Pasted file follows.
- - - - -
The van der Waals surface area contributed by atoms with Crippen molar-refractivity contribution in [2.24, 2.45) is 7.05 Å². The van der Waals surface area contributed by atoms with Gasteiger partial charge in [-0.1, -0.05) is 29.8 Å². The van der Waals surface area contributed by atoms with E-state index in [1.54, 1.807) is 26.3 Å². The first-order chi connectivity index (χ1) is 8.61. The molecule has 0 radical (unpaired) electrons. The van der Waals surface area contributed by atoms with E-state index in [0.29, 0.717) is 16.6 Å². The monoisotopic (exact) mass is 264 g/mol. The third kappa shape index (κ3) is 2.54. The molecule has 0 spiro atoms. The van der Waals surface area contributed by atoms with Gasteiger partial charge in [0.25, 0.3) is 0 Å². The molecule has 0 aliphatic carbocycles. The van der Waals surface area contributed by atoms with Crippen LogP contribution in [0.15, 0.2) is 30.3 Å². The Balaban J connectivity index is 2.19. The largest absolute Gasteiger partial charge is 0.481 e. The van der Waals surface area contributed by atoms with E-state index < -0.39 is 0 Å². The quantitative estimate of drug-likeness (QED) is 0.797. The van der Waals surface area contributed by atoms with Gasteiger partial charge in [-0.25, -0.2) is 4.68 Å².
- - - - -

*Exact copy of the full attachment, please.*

The van der Waals surface area contributed by atoms with Crippen molar-refractivity contribution in [2.24, 2.45) is 7.05 Å². The van der Waals surface area contributed by atoms with Gasteiger partial charge in [-0.1, -0.05) is 29.8 Å². The van der Waals surface area contributed by atoms with E-state index in [1.54, 1.807) is 26.3 Å². The first-order chi connectivity index (χ1) is 8.61. The molecule has 0 radical (unpaired) electrons. The van der Waals surface area contributed by atoms with E-state index in [0.29, 0.717) is 16.6 Å². The monoisotopic (exact) mass is 264 g/mol. The third kappa shape index (κ3) is 2.54. The molecule has 0 spiro atoms. The van der Waals surface area contributed by atoms with Gasteiger partial charge in [0.25, 0.3) is 0 Å². The molecule has 0 aliphatic carbocycles. The van der Waals surface area contributed by atoms with Crippen LogP contribution in [0.15, 0.2) is 30.3 Å². The Balaban J connectivity index is 2.19. The largest absolute Gasteiger partial charge is 0.481 e. The van der Waals surface area contributed by atoms with E-state index < -0.39 is 0 Å². The quantitative estimate of drug-likeness (QED) is 0.797. The van der Waals surface area contributed by atoms with Gasteiger partial charge in [-0.25, -0.2) is 4.68 Å².